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Ouachita Baptist University Copyright Policy

Introduction

Unauthorized copying or use of computer software, movies, music, or intellectual material here after referred to as digital material, is a violation of federal law and University policies. Ouachita will not knowingly encourage, condone or support the illegal acquisitions, possession, or distribution of copyright protected digital material in any form. Specifically, if the University becomes aware of persons utilizing the Campus network for such purposes, that person(s) could have their network access restricted and/or be referred to the Dean of Students for disciplinary action as a violation of the University’s Code of Computing Practice. If you are in doubt about whether you own a legal copy of your digital material, you may contact the Information Technology Services Department for assistance.

The Higher Education Opportunity Act

Ouachita has always had policies in place regarding copyright infringement. Those policies have been reviewed and updated over the years as new technologies have emerged. On August 14, 2008, President George Bush signed into law the Higher Education Opportunity Act. This act is intended to help control illegal file sharing on University campuses. It placed three requirements on all U.S. colleges and Universities.

  • An annual disclosure to students describing copyright law and the University’s policies related to violating copyright law.
  • A plan to "effectively combat” the unauthorized distribution of copyrighted materials by network users, including "the use of one or more technology-based deterrents".
  • A plan to offer alternatives to illegal downloading.

1. What is a copyright?

A copyright is a form of legal protection provided by United States law (Title 17 U.S. Code) that protects an owner's right to control the reproduction, distribution, performance, display and transmission of a copyrighted work.

Any activity that violates these protections, such as downloading and/or sharing copyrighted works without the owner's explicit permission, is in violation of United State law and is not an acceptable use of Ouachita Baptist University’s network resources.

Examples of copyrighted material include but are not limited to:

  • Books, articles and other writings
  • Songs and other musical works
  • Movies and Television productions
  • Pictures, graphics and drawings
  • Computer software
  • Pantomimes and choreographic works
  • Sculptural and architectural works

A good rule to follow is, “if you are downloading something for free that you would normally pay for, there is a good chance it is illegal.”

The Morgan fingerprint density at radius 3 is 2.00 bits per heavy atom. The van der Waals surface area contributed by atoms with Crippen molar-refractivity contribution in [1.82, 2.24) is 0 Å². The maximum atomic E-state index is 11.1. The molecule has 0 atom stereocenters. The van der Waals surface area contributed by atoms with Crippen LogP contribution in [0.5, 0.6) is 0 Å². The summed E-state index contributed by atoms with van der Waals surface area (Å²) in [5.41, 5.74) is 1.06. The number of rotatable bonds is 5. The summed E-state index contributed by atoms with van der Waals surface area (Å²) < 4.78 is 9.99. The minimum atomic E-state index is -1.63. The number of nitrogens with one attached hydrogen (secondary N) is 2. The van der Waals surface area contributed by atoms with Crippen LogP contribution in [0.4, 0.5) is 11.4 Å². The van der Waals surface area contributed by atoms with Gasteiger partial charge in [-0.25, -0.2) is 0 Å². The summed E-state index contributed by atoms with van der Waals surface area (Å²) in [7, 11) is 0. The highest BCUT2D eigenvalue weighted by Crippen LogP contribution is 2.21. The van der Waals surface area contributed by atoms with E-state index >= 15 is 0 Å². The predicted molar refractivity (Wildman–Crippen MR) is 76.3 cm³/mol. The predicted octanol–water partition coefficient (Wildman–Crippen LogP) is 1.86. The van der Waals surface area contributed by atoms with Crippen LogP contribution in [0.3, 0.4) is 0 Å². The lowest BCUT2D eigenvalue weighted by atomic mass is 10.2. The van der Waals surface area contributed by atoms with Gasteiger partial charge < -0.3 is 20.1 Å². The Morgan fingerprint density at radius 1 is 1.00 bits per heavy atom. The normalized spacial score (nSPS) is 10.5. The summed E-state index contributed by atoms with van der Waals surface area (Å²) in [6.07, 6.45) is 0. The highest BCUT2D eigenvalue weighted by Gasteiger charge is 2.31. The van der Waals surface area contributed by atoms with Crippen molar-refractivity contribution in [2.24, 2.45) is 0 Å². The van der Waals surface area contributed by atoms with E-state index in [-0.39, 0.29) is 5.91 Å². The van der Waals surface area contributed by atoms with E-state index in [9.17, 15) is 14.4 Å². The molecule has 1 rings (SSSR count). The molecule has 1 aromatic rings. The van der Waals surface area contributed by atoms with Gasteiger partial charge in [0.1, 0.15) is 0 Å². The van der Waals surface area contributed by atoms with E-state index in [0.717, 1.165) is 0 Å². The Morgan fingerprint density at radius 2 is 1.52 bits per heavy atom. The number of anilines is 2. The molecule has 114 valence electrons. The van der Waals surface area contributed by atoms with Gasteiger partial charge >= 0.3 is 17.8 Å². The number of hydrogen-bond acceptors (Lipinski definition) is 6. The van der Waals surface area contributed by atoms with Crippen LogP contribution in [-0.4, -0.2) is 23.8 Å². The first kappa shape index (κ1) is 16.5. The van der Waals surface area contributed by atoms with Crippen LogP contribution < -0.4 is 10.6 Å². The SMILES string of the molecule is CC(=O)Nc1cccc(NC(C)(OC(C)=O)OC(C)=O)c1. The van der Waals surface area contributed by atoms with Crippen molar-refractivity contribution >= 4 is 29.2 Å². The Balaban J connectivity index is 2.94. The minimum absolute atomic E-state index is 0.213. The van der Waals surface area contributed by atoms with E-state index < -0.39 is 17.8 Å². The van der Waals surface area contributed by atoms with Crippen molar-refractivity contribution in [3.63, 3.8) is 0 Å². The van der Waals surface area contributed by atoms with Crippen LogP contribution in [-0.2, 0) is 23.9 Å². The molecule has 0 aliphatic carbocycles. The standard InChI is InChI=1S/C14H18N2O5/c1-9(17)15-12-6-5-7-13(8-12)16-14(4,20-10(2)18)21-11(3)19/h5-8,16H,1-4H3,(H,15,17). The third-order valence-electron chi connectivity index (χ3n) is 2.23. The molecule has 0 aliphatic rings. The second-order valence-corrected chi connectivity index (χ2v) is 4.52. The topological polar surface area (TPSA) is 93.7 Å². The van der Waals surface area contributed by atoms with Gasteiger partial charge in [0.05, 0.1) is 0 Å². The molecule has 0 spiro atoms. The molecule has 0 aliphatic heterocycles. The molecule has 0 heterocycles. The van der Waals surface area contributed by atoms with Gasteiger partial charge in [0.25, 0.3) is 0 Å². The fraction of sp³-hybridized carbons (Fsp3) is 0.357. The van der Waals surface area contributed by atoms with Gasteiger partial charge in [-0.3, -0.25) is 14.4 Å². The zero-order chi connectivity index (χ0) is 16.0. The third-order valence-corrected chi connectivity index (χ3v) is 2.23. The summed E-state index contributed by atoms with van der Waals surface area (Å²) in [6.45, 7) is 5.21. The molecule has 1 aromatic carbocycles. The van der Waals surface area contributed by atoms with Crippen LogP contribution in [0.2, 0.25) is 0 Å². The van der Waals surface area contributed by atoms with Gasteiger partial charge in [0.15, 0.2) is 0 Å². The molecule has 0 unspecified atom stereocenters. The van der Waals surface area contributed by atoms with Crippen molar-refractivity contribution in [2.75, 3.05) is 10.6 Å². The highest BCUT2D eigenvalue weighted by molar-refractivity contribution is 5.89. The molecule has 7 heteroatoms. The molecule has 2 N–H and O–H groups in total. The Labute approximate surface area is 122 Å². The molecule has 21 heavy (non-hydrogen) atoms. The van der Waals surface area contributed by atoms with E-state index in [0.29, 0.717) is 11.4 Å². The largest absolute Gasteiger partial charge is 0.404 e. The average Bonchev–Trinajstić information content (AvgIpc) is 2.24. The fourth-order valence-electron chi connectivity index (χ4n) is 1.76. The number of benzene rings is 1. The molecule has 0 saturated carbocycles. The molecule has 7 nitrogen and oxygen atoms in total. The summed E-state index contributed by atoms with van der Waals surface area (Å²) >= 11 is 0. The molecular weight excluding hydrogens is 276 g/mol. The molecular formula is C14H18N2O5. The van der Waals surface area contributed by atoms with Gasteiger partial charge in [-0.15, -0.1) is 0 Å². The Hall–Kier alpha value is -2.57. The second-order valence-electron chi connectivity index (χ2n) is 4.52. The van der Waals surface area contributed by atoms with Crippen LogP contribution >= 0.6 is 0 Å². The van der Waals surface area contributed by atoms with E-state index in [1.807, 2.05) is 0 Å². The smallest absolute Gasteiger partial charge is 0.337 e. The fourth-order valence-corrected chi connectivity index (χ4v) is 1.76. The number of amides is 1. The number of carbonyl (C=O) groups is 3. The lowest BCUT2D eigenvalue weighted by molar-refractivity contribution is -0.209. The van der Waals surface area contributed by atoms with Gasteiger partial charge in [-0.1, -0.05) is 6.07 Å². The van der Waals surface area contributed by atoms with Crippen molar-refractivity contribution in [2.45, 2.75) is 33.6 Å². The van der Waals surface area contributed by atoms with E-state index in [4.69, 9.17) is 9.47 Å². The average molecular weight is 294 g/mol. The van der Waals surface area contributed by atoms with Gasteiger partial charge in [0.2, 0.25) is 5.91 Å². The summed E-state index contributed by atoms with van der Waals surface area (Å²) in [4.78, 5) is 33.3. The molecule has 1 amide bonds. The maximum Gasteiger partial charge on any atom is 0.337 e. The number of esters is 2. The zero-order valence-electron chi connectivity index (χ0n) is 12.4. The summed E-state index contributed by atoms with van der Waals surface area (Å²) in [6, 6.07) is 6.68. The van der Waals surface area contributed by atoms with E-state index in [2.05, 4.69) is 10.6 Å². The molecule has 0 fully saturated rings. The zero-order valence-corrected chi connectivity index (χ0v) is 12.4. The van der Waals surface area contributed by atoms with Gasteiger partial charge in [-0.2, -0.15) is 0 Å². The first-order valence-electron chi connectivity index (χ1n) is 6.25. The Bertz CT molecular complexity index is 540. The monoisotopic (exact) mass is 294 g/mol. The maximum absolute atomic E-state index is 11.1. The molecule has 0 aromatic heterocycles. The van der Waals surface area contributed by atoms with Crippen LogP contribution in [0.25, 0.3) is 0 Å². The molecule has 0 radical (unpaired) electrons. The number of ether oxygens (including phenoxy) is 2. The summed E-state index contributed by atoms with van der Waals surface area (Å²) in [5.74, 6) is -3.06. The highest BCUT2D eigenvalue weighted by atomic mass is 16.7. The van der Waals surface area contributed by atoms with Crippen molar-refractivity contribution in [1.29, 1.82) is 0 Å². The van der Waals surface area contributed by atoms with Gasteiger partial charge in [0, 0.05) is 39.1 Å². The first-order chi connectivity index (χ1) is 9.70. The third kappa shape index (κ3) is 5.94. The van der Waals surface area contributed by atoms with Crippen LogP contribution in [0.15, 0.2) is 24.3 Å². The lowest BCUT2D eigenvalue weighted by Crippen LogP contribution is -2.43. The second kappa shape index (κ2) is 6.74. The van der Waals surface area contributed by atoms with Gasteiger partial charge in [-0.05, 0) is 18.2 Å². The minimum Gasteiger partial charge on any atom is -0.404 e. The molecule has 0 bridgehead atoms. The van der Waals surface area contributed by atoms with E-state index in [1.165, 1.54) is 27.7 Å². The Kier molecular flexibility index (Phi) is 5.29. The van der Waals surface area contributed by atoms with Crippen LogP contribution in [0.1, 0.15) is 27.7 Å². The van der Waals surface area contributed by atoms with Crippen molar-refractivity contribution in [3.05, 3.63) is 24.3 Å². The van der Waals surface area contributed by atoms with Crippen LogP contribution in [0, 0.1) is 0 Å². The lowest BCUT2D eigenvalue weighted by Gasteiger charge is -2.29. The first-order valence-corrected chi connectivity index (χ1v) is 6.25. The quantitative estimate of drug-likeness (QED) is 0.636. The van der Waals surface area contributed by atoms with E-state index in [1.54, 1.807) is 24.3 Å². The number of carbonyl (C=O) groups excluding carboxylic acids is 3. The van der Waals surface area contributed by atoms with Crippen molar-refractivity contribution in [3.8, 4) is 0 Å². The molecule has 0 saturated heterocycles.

Ouachita will not knowingly encourage, condone or support the illegal acquisitions, possession, or distribution of copyright protected digital material in any form. Specifically, if the University becomes aware of persons utilizing the Campus network for such purposes, that person(s) could have their network access restricted and/or be referred to the Dean of Students for disciplinary action as a violation of the University’s Code of Computing Practice.

2. Ouachita’s efforts to combat unauthorized distribution of copyrighted material

The most common sources of copyright violation notices are peer-to-peer (P2P) programs such as Limewire, Ares, Frostwire, etc. and torrent sites such as “The Pirate Bay”. It is important to understand that the vast majority of files shared using these services are done so in violation of copyright law. Though P2P programs and torrents are not illegal, these programs can be used in illegal ways. It is everyone's responsibility to use them legally and responsibly.

Ouachita has technology available to monitor bandwidth usage that will help reduce or in some instances block the use of illegal file sharing programs. It is important to note that even with this technology in place it is still possible to gain access to a site that contains illegal material. It is solely the responsibility of each individual to make sure any material they are uploading or downloading is legal. If you are in doubt about whether you own a legal copy of your digital material, you may contact the Information Technology Services Department for assistance.

3. Legal alternatives

EDUCAUSE is a higher education advocacy group. As a service to the higher education community, EDUCAUSE maintains a comprehensive list of links to legal download sites. These links may be found at http://www.educause.edu/Resources/Browse/LegalDownloading/33381